Thursday, September 2, 2010

Turned around.

Before I started this blog, I wrote a column for the EWA newsletter, one of which suggested that you have to visit elementary schools to see how high schools got so bad—but that in the earlier grades, the dysfunction is harder to discern. Here is how I described the high school:

It was 9:30 in the morning, yet of the school’s 900 students, we saw no more than 15 in class. For every student in a classroom, we saw 10 in the hallway (and it was not passing time). In three of the four rooms with students in them, the kids sat at their desks—filling in worksheets, doing art projects, texting on contraband cell phones—and the teachers sat at their. No interaction.

In the fourth room, though, a teacher taught!

“What are the people in the picture wearing?” “Why do you think they were wearing their dress clothes?” “Where are they going?”

Granted, the conversation was at about a third-grade level. But such is the state of the school that that bit of instruction, complete with students’ eyes in textbooks, seemed like a minor miracle to us. 

If that was a minor miracle, today I saw a major one. I toured Anacostia High School again, a year after the D.C. school system turned it over to outside management, which replaced most of the staff and has begun to build an entirely new culture (including a new name, Academies at Anacostia, if that matters). Yes, I saw two contraband cellphones. I saw two teachers clearly in over their heads, and some obnoxious sassing. But you know what else I saw? Hallways populated not by idle teenagers but by an awful lot of men in suits. Lots of teaching, and some of what looked to me like learning.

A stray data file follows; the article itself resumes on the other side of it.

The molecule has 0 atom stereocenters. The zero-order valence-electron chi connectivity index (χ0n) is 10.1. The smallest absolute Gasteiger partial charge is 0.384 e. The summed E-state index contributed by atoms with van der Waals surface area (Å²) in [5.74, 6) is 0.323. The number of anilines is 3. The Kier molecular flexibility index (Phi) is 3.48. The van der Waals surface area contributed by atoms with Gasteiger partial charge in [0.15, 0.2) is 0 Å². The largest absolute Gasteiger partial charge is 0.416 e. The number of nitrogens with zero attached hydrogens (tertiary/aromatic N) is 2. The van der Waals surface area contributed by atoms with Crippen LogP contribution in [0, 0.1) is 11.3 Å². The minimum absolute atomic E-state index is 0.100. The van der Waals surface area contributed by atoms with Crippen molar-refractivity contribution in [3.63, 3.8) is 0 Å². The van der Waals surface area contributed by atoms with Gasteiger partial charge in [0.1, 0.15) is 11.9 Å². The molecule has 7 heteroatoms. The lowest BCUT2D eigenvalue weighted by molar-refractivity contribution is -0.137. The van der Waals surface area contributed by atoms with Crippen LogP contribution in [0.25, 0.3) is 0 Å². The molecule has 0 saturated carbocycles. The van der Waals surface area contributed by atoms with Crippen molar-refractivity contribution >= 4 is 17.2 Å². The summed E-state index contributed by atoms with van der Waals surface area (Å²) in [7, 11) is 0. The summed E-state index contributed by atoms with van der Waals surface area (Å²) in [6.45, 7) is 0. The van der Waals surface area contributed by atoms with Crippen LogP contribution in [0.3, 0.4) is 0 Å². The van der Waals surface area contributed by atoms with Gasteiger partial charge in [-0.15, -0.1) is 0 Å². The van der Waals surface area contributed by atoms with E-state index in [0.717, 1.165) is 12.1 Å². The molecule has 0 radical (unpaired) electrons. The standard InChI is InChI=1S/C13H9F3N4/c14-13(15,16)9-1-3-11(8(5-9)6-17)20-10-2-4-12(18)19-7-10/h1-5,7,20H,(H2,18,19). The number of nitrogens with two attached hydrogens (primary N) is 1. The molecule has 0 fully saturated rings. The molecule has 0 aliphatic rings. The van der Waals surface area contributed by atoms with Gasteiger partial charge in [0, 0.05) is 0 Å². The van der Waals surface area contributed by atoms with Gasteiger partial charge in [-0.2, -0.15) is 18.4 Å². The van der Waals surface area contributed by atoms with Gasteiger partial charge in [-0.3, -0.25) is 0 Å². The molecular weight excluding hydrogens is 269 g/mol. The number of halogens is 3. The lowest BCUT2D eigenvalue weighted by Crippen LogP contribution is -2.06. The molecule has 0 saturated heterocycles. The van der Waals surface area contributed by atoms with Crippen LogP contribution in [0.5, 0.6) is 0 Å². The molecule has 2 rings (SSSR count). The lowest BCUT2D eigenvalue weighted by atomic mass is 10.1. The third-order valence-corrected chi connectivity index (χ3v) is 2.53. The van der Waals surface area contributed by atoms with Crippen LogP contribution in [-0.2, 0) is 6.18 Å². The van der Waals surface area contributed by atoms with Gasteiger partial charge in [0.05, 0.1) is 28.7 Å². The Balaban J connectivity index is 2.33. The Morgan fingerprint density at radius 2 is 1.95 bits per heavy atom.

Students at desks! Teachers asking questions, and students answering them! You may criticize the methods, you may want to reserve judgment until you see data, and I understand that. But even the briefest of visits would show you that something important in that building has already been turned around. If you are a reporter in a district with schools on the block for turnaround, you’d better get in there fast before anything changes—so that you will be able to explain compellingly what happens when things do.


  1. Wow, positive change.
    Wow, you took the trouble to go there.

  2. Change the culture, raise the expectations, expect kids to engage and miracles happen...

  3. "miracles happen"

    Well, that's what Chancellor Rhee promised. Sadly though, test scores have declined in DCPS. Culture change and expectations are a start, but miracles simply don't happen.

    Dime to a dollar most of the instruction is still on a remedial level at Anacostia because the students are so far behind. It takes hard work, experienced educators and a whole lot of intensive services to make progress in DCPS's high schools.

    I'm happy they are making a start at Anacostia. The school has a long, long way to go before I would consider sending my child there.

    Miracles don't happen and anyone who says so has something to sell.

    DCPS parent

  4. Having watched classes and looked at student work—yes, the education is low-level. No, I am not sending my kid there. But if you saw what the place was, and wasn't, before ... the difference is extreme.